A year ago we committed ourselves, with the Anglican Archbishop of the province, to work with the bishops of Zimbabwe to support those who spoke on behalf of the poor and marginalised in that country and to denounce those that would not leave ministers of the gospel free to serve them.  As we have just heard one bishop say, "It is Zimbabweans who are suffering at the hands of  Zimbabweans.  The political parties must protect the people who are voting."

The current climate of political intimidation, violence, vote rigging and delay has left the presidential election process without credibility.  Now the people of Zimbabwe are left even more vulnerable to conflict heaped upon poverty and the threat of national disintegration.  It is therefore crucial that the international community act in support of regional efforts to bring a mediated settlement to this political crisis so that the social and economic and spiritual crisis of the country can be addressed.    We commend the efforts of governments and agencies actively seeking to end the crisis and pray that those whose efforts have seemed lacklustre to renew their commitment as fellow Christians, Africans and members of the human family and international community.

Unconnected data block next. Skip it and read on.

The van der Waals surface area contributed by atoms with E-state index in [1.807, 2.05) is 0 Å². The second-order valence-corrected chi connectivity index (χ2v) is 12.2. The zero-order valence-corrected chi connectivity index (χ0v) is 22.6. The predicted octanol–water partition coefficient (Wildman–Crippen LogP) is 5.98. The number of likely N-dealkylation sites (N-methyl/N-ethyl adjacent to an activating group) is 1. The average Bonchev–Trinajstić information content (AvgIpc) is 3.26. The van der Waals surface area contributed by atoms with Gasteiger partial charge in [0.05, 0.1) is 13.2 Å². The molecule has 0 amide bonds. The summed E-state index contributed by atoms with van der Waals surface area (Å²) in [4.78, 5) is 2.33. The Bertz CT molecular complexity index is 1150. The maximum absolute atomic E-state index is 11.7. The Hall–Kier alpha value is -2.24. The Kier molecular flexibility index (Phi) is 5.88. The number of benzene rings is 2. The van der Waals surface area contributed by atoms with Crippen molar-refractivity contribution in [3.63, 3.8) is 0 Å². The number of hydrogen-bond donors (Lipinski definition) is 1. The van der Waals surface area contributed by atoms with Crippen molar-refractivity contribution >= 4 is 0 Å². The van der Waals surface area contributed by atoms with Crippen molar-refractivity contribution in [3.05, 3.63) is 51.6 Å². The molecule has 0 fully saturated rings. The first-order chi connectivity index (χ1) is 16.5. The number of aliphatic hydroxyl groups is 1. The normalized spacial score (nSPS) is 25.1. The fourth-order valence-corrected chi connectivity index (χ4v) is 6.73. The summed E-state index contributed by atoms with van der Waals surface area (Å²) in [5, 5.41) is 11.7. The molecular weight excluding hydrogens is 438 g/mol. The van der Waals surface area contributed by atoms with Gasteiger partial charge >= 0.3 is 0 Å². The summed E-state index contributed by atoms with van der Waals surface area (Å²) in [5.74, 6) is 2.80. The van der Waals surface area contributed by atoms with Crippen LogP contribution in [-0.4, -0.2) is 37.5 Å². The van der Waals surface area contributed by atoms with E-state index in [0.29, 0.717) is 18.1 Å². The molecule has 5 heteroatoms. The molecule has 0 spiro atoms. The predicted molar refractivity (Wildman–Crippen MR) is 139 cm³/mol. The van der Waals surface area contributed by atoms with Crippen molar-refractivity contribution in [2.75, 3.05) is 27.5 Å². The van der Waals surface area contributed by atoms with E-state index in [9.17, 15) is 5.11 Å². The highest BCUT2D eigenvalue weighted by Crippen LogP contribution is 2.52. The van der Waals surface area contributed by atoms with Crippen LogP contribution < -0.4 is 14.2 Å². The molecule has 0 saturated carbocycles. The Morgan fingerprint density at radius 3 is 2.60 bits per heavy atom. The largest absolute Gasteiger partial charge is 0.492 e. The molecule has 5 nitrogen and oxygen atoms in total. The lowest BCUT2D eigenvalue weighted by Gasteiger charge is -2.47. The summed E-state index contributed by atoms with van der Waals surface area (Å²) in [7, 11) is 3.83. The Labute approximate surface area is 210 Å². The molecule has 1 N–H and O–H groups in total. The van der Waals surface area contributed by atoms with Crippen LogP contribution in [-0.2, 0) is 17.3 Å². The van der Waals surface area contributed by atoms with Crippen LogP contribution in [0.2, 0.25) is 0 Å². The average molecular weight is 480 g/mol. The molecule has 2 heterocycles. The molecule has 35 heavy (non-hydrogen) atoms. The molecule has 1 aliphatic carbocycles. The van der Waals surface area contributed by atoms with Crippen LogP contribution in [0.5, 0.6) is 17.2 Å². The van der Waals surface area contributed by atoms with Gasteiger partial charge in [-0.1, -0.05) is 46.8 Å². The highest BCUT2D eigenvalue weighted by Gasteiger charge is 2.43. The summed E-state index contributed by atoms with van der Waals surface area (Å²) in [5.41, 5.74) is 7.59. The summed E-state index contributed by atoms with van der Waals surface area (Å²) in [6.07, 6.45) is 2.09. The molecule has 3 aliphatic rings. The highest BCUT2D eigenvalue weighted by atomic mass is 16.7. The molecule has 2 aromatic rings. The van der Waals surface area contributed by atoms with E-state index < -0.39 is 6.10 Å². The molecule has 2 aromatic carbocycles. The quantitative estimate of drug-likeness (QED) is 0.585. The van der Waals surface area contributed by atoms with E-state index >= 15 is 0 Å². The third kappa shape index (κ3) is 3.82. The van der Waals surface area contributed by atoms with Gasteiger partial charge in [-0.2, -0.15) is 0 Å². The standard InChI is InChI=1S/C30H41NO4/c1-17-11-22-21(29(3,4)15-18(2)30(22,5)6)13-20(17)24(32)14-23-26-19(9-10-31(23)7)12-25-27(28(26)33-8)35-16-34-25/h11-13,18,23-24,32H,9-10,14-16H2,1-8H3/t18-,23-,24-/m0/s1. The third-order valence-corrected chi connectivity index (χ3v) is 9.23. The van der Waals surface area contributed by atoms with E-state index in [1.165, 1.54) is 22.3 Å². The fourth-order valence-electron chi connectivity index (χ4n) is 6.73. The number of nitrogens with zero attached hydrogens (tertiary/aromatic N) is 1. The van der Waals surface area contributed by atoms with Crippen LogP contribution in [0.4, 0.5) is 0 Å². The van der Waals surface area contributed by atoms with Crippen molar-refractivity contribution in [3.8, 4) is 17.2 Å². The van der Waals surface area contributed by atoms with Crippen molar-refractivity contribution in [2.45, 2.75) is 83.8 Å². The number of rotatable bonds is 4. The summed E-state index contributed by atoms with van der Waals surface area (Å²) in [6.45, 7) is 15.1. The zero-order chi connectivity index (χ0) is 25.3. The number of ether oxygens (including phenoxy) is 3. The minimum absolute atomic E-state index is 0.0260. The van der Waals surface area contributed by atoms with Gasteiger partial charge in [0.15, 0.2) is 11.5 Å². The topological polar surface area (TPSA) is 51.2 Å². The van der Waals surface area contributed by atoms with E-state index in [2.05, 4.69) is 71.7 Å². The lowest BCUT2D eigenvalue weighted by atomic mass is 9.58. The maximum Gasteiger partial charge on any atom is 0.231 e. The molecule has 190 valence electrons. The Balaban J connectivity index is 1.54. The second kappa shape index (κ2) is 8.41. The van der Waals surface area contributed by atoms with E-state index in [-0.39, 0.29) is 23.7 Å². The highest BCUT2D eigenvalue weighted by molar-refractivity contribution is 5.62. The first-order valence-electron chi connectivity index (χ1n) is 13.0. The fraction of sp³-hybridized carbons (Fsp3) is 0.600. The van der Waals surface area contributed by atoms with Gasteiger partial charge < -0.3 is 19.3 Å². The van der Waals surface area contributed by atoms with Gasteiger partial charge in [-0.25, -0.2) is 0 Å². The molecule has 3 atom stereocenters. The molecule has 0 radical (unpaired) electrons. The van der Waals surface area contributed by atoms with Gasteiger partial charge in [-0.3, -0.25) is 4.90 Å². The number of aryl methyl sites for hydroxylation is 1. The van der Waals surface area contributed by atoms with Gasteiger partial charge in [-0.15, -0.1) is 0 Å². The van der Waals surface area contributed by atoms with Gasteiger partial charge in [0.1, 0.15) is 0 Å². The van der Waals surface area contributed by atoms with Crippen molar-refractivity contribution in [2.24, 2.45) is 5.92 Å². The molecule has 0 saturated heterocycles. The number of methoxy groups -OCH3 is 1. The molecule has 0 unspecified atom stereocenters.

Churches across England have been praying for Zimbabwe before, during and after the polls.  Agencies and dioceses from the UK  have worked ably to support partners and parishes.  We join with those now calling for an international day of prayer for Zimbabwe this Sunday (April 28) as part of a search for increased solidarity and justice for the people of Zimbabwe at home and in the UK.  Ecumenically, and as part of a broad based coalition, we must work to build a civil society movement that both creates political will and gives voice to those who demand an end to the mayhem that grows out of injustice, poverty, exclusion and violence.

ENDS

  • The average life expectancy of Zimbabweans hovers around 35, lower than any war zone.Since 1994 it has fallen from 57 to 34 for women and from 54 to 37 for men.
  • Zimbabwe has the highest proportion of orphans in the world (1.3 million), largely due to the devastation caused by HIV and Aids.
  • AIDS related illnesses kill 3,200 people each week